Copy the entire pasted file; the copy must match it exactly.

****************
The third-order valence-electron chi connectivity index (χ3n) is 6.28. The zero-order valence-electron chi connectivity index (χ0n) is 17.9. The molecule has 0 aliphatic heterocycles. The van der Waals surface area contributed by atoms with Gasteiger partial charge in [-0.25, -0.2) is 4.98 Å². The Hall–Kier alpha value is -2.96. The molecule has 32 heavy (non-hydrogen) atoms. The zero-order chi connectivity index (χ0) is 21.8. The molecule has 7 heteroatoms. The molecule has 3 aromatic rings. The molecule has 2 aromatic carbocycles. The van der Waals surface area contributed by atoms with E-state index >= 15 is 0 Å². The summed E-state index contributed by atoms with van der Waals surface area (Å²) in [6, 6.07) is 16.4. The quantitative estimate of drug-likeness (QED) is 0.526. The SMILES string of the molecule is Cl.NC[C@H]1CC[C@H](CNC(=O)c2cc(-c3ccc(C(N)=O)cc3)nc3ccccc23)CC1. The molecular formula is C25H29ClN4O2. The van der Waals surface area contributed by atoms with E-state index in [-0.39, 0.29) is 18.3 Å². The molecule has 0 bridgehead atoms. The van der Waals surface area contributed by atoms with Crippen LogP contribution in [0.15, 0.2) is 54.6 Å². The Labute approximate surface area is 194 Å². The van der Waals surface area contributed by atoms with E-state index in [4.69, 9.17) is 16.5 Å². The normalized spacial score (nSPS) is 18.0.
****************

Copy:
The third-order valence-electron chi connectivity index (χ3n) is 6.28. The zero-order valence-electron chi connectivity index (χ0n) is 17.9. The molecule has 0 aliphatic heterocycles. The van der Waals surface area contributed by atoms with Gasteiger partial charge in [-0.25, -0.2) is 4.98 Å². The Hall–Kier alpha value is -2.96. The molecule has 32 heavy (non-hydrogen) atoms. The zero-order chi connectivity index (χ0) is 21.8. The molecule has 7 heteroatoms. The molecule has 3 aromatic rings. The molecule has 2 aromatic carbocycles. The van der Waals surface area contributed by atoms with E-state index >= 15 is 0 Å². The summed E-state index contributed by atoms with van der Waals surface area (Å²) in [6, 6.07) is 16.4. The quantitative estimate of drug-likeness (QED) is 0.526. The SMILES string of the molecule is Cl.NC[C@H]1CC[C@H](CNC(=O)c2cc(-c3ccc(C(N)=O)cc3)nc3ccccc23)CC1. The molecular formula is C25H29ClN4O2. The van der Waals surface area contributed by atoms with E-state index in [-0.39, 0.29) is 18.3 Å². The molecule has 0 bridgehead atoms. The van der Waals surface area contributed by atoms with Crippen LogP contribution in [0.15, 0.2) is 54.6 Å². The Labute approximate surface area is 194 Å². The van der Waals surface area contributed by atoms with E-state index in [4.69, 9.17) is 16.5 Å². The normalized spacial score (nSPS) is 18.0.